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Trump's immigration policy is self-destructive



The U.S. Department of Homeland Security confirmed on September 2 that the administration is actively seeking to expand the collection of biometric information from prospective immigrants.

This proposal would not only allow the government to collect more personal data from more people who are seeking immigration benefits but also to expand the collecting methods from photo, fingerprints, and signature to DNA, eye scan, voiceprints, and pictures for facial recognition.

On their new release, the department claims that the proposal "improves the screening and vetting process and reduces our dependence on paper documents and biographic information to prove identity and familial relationships."

This proposal, in the end, is another scare tactic designed to terrorize immigrants and deter immigration and a tactic to secure the voter base for Trump's re-elections.

Yet, this tactic, along with many others Trump administration has issued in the last three and half years, will undermine America's global leadership in the economy and expose its hypocritical stands on human rights.

Being the largest economy in the world, the U.S. has to operate based on a streamline of immigrants to keep the economy afloat. The economy is largely built on the liberal idea of the free enterprise market where the maximum of freedom is maximum productivity, and where the more flow of capital, information, labor, and products means more stability.

This whole system is like a bicycle: the faster the wheels spin, the more stable it becomes. Without a functioning immigration system, this economy is losing a big chunk of not only laborers but also consumers. Such a system may work great when there are no obvious obstacles, but lacks resilience in the face of shocks, such as a pandemic.

During a recession, the economy needs some sort of force to initiate the spinning of the cycle. Immigrants are significant in forming that force.

Firstly, while earnings across the industry have plunged during the second quarter because of COVID-19, the high-tech industry is the least impacted because not only those companies have the most ability to adapt but also those are the companies helping other sectors to adapt. The companies that drove the "stay-at-home" economy are overlapping with the companies that rely on highly-educated immigrants the most.

Secondly, according to an article "Immigrants and the Economy" by American Civil Liberties Union (ACLU), "immigrants, instead of taking jobs away from Americans, create more new jobs by forming new businesses, by spending on American goods and services, by paying taxes, and by increasing the productivity of the economy."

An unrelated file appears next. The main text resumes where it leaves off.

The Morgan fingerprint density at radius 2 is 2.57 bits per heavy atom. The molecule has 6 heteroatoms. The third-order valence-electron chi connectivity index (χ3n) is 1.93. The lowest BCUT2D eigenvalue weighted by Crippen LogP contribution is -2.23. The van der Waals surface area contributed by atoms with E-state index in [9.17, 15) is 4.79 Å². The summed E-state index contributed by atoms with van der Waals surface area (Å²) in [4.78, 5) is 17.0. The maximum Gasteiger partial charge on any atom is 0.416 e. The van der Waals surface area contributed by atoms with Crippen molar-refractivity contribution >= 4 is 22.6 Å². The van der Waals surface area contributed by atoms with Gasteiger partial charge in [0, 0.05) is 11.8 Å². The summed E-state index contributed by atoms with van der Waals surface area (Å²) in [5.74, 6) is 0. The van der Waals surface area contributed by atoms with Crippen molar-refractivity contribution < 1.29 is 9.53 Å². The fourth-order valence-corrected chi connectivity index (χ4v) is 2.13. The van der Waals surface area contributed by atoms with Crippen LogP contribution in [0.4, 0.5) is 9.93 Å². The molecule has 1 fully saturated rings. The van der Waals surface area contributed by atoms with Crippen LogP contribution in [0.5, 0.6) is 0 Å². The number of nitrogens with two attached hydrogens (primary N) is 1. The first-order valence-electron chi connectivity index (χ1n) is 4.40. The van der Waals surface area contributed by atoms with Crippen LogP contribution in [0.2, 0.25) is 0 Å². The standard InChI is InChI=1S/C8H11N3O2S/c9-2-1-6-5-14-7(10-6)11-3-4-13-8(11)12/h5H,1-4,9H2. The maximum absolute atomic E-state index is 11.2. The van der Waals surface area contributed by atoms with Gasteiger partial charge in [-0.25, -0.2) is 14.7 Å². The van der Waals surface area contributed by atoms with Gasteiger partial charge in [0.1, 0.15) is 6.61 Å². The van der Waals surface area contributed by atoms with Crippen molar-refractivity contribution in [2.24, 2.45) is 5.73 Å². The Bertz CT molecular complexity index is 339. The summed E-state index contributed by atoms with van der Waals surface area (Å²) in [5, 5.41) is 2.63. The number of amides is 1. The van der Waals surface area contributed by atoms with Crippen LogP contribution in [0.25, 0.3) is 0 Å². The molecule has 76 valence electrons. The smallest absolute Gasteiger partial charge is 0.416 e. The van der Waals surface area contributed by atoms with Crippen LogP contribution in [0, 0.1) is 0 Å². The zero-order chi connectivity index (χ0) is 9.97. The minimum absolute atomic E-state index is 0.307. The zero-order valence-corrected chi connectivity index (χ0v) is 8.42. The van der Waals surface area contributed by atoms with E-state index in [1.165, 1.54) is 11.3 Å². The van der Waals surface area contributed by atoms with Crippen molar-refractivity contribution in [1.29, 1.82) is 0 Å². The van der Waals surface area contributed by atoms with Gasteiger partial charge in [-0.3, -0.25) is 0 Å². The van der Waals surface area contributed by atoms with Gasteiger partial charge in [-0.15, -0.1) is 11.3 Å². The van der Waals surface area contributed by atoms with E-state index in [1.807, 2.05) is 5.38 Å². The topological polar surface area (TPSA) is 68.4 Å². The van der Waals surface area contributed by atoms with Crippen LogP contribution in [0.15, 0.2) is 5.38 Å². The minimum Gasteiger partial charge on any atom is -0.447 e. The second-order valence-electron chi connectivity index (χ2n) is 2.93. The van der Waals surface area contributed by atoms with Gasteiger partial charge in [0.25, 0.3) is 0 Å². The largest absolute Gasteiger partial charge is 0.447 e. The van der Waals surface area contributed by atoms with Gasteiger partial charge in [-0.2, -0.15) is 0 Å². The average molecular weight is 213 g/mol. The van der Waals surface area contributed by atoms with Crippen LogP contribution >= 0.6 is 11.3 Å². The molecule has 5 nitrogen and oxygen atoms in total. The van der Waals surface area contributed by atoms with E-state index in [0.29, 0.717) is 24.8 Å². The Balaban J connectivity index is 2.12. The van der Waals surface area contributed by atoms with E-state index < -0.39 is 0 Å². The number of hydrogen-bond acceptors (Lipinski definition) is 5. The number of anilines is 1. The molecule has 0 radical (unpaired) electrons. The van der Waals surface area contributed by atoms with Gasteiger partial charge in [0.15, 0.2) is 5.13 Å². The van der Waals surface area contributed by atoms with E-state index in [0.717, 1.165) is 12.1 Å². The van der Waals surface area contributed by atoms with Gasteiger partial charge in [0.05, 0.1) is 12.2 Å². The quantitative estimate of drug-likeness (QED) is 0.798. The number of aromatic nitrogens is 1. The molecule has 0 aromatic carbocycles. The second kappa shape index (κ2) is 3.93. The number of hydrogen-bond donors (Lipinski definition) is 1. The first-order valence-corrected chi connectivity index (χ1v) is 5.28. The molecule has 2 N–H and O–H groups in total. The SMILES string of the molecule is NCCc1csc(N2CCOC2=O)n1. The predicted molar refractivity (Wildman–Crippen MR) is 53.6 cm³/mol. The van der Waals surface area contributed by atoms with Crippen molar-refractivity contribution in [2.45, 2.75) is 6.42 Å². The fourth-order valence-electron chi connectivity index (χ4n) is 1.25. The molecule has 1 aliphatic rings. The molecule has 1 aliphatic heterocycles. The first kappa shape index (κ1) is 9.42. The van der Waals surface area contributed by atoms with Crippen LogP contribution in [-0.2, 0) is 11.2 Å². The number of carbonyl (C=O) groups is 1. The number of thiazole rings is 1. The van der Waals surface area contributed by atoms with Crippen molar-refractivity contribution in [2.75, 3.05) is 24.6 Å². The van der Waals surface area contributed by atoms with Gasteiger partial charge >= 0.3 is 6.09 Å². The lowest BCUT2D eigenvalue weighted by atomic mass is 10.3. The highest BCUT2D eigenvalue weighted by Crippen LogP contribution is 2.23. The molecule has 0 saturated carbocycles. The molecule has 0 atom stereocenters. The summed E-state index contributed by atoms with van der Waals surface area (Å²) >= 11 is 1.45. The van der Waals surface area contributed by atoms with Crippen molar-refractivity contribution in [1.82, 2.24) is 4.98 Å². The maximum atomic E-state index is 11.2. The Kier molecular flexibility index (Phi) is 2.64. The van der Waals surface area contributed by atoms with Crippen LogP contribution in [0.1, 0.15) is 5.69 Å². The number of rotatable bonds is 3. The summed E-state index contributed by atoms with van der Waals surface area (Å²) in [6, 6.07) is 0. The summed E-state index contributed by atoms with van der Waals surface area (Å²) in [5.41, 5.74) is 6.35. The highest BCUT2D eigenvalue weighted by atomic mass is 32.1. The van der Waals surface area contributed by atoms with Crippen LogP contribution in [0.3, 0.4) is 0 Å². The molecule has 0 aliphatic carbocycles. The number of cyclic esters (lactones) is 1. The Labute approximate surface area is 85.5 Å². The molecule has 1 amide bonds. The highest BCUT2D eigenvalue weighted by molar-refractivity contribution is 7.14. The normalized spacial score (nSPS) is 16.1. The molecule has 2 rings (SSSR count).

Therefore, cutting immigration does more harm than good, if there is any, to jump-start the businesses in the economy. The harder the U.S. makes immigrants obtain legal status, the fewer people can contribute to the economy.

Moreover, such proposal is placing more burdens on the already stressful national spending. For decades, the U.S. Citizenship and Immigration Services (USCIS) has been a self-sufficient government department – immigrants pay the application fee to obtain immigrant benefits and citizenship.

Cuban Abel Oset Jr., center, and his father Abel Oset, behind him, show their identification to a U.S. Customs and Border Protection officer before their appointments to apply for asylum in the U.S., as they cross International Bridge 1 to leave Nuevo Laredo, Mexico and enter Laredo, Texas, September 17, 2019. /AP

However, as immigration policies became more rigid in recent years, the number of people applying has dropped. USCIS raised application fees multiple times during this administration but the agency is still operating at a budget shortage because the increasingly high application fees are scaring more people away.

USCIS sent out furlough notices to nearly 70 percent of its employee this July; though the furlough was cancelled at the last minute, the budget can only sustain this agency until October. USCIS now has to seek appropriations from the Congress, which is already financially stressed out by the pandemic and recession. The new policy only added more spending on collecting and storing those data.

More importantly, such a proposal is further exposing U.S. hypocrisy on human rights.

While the administration is accusing TikTok of stealing users' data, the government could subject millions of prospective immigrants under massive surveillance.

The additional biometric collection could lead to a longer wait for immigrants. The policy, which prohibits people who have received benefits from applying for a green card, ,means more people cannot either work during the wait time or receive public benefits.

This August, USCIS raised application fees in all humanitarian categories. Most significantly, application for the family member of a U-1 visa holder, victims of crimes, jumped up by 546 percent. This new policy meant to cut families' livelihood while charging asylum seekers. It showcases that the U.S. is moving backwards on human rights, promoting racism and discrimination through the immigration system.

As the election approaches, one may see Trump rolling out more jaw-dropping policies intend to blame his failure on others; those policies may hurt the U.S. beyond fixable.

The U.S. is rejecting the force to jump-start the economy while China has effectively gained economic growth during the second quarter.

If someday the U.S. collapsed, it would not be due to competitions, but to self-destructive policies like this.


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